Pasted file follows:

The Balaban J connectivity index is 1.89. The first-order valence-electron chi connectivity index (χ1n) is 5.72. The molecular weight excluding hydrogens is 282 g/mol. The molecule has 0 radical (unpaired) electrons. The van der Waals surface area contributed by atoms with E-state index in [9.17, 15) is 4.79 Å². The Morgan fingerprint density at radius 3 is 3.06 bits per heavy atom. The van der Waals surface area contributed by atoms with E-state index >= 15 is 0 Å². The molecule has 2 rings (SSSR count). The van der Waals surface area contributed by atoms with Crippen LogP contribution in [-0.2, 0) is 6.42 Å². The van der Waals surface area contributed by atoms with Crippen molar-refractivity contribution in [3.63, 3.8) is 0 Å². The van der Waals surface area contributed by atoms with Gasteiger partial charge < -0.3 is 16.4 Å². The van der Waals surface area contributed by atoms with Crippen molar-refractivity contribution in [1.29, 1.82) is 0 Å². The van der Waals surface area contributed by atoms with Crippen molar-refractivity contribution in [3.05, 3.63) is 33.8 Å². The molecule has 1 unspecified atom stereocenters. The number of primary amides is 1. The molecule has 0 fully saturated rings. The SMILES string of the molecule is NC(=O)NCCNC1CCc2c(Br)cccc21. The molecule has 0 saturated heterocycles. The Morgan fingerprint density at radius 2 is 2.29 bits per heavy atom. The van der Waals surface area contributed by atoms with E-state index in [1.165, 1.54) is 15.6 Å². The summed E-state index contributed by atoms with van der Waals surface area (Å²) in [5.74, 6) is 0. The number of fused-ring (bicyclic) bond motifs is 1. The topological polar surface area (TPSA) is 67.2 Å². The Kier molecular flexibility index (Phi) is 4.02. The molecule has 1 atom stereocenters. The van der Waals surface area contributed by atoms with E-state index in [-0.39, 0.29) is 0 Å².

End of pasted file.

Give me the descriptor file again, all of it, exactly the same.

The Balaban J connectivity index is 1.89. The first-order valence-electron chi connectivity index (χ1n) is 5.72. The molecular weight excluding hydrogens is 282 g/mol. The molecule has 0 radical (unpaired) electrons. The van der Waals surface area contributed by atoms with E-state index in [9.17, 15) is 4.79 Å². The Morgan fingerprint density at radius 3 is 3.06 bits per heavy atom. The van der Waals surface area contributed by atoms with E-state index >= 15 is 0 Å². The molecule has 2 rings (SSSR count). The van der Waals surface area contributed by atoms with Crippen LogP contribution in [-0.2, 0) is 6.42 Å². The van der Waals surface area contributed by atoms with Crippen molar-refractivity contribution in [3.63, 3.8) is 0 Å². The van der Waals surface area contributed by atoms with Gasteiger partial charge < -0.3 is 16.4 Å². The van der Waals surface area contributed by atoms with Crippen molar-refractivity contribution in [1.29, 1.82) is 0 Å². The van der Waals surface area contributed by atoms with Crippen molar-refractivity contribution in [3.05, 3.63) is 33.8 Å². The molecule has 1 unspecified atom stereocenters. The number of primary amides is 1. The molecule has 0 fully saturated rings. The SMILES string of the molecule is NC(=O)NCCNC1CCc2c(Br)cccc21. The molecule has 0 saturated heterocycles. The Morgan fingerprint density at radius 2 is 2.29 bits per heavy atom. The van der Waals surface area contributed by atoms with E-state index in [1.165, 1.54) is 15.6 Å². The summed E-state index contributed by atoms with van der Waals surface area (Å²) in [5.74, 6) is 0. The number of fused-ring (bicyclic) bond motifs is 1. The topological polar surface area (TPSA) is 67.2 Å². The Kier molecular flexibility index (Phi) is 4.02. The molecule has 1 atom stereocenters. The van der Waals surface area contributed by atoms with E-state index in [-0.39, 0.29) is 0 Å².